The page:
It was the sec­ond time Tot­ten ex­pe­ri­enced a med­i­cal prob­lem while on one of his mis­sion trips. In Jan­uary 2016, he passed out and hit his head in a shower in a refugee camp in South Su­dan, send­ing him to a makeshift hos­pi­tal. He even­tu­ally was evac­u­ated by air­plane to a hos­pi­tal in Nairobi, Kenya, where he stayed for five days.

Barta wor­ries about her hus­band, but ad­mires his

will­ing­ness to do what he can.

“His life has been com­mit­ted to hu­man rights is­sues,” Barta said. “I wouldn’t be the one to stop Sam from do­ing the work. I think at this stage of his ca­reer, it’s a pow­er­ful ex­am­ple for peo­ple to do some­thing and not be a by­stander.”

Tot­ten said Barta is amaz­ingly sup­port­ive of him, though he ap­pre­ci­ates the anx­i­ety his trips cause her.

“I don’t want to be cav­a­lier and say, ‘Well, I’m go­ing to keep go­ing, no mat­ter what,’” Tot­ten said. “If it starts eat­ing away at her, then that’s not fair.”

Tot­ten, a scholar of geno­cide stud­ies, taught at the Uni­ver­sity of Arkansas for 25 years. His home of­fice is filled with books on geno­cide, some of which he has writ­ten or edited. He will teach a course on geno­cide at Chap­man Uni­ver­sity in Or­ange, Calif., this fall.

Philip Tutu is a na­tive of the Nuba Moun­tains liv­ing in Kansas City, Mo. Tutu, 53, has known Tot­ten for six years. He com­pli­mented Tot­ten on the work he does.

“We have a cri­sis in Su­dan, and he has al­ways cared about our peo­ple and al­ways wanted to bring the story out to tell peo­ple about it,” Tutu said. “He is car­ing and has a good heart for peo­ple. He’s risk­ing his life to go help oth­ers.”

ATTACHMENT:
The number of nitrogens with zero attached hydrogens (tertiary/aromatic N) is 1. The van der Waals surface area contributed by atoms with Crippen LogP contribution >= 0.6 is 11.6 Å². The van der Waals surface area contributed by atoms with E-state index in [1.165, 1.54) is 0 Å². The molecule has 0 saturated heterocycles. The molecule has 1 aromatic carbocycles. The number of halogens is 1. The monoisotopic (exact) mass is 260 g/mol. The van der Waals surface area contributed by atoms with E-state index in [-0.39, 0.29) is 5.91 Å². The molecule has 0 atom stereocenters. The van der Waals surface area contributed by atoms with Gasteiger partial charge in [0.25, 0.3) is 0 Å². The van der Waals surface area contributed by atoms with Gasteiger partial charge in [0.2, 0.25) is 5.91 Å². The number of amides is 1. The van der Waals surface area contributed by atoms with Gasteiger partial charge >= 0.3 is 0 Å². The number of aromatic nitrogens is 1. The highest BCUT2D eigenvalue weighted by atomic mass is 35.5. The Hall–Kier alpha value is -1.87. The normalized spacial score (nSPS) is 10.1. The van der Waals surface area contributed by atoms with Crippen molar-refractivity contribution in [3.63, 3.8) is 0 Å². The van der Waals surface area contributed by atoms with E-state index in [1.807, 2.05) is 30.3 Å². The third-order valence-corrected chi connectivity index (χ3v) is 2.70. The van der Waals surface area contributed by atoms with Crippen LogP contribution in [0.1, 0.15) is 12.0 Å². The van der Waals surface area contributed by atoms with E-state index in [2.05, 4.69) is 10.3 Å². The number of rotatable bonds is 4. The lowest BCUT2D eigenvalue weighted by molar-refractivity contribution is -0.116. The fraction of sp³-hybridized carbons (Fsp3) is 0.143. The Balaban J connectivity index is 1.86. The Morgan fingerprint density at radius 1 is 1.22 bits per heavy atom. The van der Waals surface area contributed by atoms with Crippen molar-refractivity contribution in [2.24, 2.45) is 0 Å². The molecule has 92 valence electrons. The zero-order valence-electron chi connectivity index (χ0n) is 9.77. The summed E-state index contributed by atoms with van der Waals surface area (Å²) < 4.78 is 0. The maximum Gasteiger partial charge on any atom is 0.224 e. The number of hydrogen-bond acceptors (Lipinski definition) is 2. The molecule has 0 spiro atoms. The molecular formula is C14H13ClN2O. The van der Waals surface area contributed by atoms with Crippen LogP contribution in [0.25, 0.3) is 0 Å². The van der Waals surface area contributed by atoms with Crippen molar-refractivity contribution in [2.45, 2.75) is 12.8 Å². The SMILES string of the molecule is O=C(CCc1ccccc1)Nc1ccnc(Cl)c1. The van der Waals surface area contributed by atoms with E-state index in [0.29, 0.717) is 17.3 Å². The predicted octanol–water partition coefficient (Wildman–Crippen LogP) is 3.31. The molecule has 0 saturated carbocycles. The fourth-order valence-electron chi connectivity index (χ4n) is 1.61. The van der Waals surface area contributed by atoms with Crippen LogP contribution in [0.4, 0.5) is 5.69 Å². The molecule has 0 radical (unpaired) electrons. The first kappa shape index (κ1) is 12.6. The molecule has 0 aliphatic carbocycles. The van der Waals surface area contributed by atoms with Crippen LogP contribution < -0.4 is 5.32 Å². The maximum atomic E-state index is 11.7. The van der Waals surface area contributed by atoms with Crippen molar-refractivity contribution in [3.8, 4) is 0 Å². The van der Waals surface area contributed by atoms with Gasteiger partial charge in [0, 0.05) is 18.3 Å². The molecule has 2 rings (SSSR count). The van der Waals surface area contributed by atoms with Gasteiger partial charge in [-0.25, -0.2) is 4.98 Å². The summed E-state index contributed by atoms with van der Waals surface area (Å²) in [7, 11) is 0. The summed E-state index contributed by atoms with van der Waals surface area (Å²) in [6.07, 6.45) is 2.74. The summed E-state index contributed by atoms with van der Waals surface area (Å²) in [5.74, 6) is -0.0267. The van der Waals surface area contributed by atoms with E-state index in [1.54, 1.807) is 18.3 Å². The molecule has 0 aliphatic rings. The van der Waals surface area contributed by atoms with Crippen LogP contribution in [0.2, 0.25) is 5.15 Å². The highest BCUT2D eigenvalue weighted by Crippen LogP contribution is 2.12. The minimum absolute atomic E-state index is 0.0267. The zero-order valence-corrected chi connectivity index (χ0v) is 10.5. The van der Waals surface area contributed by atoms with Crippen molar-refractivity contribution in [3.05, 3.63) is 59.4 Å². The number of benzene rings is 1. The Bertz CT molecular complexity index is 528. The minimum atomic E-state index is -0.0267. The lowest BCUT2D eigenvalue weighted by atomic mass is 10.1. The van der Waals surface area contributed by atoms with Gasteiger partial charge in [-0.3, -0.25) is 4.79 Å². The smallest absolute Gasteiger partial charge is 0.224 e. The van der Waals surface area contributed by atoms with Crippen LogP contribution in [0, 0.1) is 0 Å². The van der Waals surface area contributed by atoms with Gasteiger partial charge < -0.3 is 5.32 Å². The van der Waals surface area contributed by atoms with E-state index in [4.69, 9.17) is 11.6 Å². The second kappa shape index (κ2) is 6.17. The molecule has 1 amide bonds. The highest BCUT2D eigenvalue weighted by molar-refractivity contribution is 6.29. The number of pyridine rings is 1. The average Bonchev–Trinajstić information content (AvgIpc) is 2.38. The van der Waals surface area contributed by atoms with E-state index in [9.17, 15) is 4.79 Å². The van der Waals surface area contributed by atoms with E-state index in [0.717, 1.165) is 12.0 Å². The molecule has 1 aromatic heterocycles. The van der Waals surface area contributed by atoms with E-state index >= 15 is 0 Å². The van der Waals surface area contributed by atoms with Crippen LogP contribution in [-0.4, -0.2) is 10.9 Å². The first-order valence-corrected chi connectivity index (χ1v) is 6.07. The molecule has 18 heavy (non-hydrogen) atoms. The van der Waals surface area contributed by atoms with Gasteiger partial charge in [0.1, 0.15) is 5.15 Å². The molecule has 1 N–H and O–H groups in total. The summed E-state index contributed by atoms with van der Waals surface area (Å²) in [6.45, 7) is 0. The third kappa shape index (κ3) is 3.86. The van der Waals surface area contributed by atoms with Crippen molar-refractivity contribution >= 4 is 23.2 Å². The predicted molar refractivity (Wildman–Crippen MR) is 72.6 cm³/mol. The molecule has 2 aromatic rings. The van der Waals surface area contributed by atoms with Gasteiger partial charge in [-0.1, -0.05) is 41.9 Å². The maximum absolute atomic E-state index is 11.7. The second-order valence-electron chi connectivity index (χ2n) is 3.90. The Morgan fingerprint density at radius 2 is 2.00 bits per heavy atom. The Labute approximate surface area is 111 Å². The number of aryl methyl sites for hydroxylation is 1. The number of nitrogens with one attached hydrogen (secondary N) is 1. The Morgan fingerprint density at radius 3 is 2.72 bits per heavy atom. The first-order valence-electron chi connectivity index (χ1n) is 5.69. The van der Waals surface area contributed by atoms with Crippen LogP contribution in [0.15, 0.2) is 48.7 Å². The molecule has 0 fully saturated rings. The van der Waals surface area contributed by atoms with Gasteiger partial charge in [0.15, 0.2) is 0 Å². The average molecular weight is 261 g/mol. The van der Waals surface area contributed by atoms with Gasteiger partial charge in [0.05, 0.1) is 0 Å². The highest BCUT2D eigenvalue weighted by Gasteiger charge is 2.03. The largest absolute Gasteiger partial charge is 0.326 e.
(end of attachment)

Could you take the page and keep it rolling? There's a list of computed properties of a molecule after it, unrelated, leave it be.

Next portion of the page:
Con­flict in Su­dan is noth­ing new, but the cur­rent cri­sis in the Nuba Moun­tains re­gion is most di­rectly traced to 2011, when the coun­try of South Su­dan was born. Two Su­danese prov­inces that wished to join the new na­tion were ex­cluded, so a re­bel­lion sprang up against Pres­i­dent Omar al-Bashir’s gov­ern­ment.

The Su­danese gov­ern­ment has waged war against the rebels, but the gov­ern­ment also has been crit­i­cized for tar­get­ing civil­ians in the re­gion. The In­ter­na­tional Crim­i­nal Court has charged al-Bashir with crimes against hu­man­ity, in­clud­ing geno­cide, in con­nec­tion with vi­o­lence against Dar­fur.

Tot­ten es­ti­mates he’s prob­a­bly spent well over $20,000 of his own money not only on the food he’s de­liv­ered to Nubans, but also the air­fare and ve­hi­cle rental needed for his trips. He pays for it all with roy­al­ties from his books and the money he makes from talks he gives na­tion­ally on geno­cide. He makes $3,000 from each talk he gives, he said.

Oth­ers have been fi­nan­cially sup­port­ive of his work, how­ever. A lo­cal ed­u­ca­tor do­nated $1,000. St. Paul’s Epis­co­pal Church in Fayet­teville, the Quak­ers of Fayet­teville and var­i­ous other geno­cide schol­ars have con­trib­uted as well, Tot­ten said.

NWA Demo­crat-Gazette/DAVE PEROZEK

Sam Tot­ten, a geno­cide ex­pert and for­mer Uni­ver­sity of Arkansas pro­fes­sor, stands Thurs­day in his home of­fice in Spring­dale. Tot­ten re­turned last month from a trip to east Africa to bring food to civil­ians in the Nuba Moun­tains of Su­dan.

Newspapers in English

Newspapers from USA

© PressReader. All rights reserved.